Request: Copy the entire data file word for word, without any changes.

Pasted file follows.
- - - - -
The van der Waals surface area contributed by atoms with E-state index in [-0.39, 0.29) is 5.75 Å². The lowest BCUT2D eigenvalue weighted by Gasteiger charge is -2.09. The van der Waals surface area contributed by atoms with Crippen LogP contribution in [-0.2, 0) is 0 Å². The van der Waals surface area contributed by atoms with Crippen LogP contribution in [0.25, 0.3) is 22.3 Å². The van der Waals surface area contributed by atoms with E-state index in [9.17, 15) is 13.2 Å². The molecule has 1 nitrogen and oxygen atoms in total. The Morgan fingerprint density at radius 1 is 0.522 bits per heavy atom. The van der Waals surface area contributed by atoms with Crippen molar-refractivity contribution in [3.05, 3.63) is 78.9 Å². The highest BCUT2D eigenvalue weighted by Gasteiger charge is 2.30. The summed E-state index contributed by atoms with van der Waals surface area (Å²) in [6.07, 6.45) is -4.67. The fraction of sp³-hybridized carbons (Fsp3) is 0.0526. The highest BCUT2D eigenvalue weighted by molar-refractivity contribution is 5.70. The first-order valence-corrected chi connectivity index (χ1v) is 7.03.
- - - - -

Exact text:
The van der Waals surface area contributed by atoms with E-state index in [-0.39, 0.29) is 5.75 Å². The lowest BCUT2D eigenvalue weighted by Gasteiger charge is -2.09. The van der Waals surface area contributed by atoms with Crippen LogP contribution in [-0.2, 0) is 0 Å². The van der Waals surface area contributed by atoms with Crippen LogP contribution in [0.25, 0.3) is 22.3 Å². The van der Waals surface area contributed by atoms with E-state index in [9.17, 15) is 13.2 Å². The molecule has 1 nitrogen and oxygen atoms in total. The Morgan fingerprint density at radius 1 is 0.522 bits per heavy atom. The van der Waals surface area contributed by atoms with Crippen molar-refractivity contribution in [3.05, 3.63) is 78.9 Å². The highest BCUT2D eigenvalue weighted by Gasteiger charge is 2.30. The summed E-state index contributed by atoms with van der Waals surface area (Å²) in [6.07, 6.45) is -4.67. The fraction of sp³-hybridized carbons (Fsp3) is 0.0526. The highest BCUT2D eigenvalue weighted by molar-refractivity contribution is 5.70. The first-order valence-corrected chi connectivity index (χ1v) is 7.03.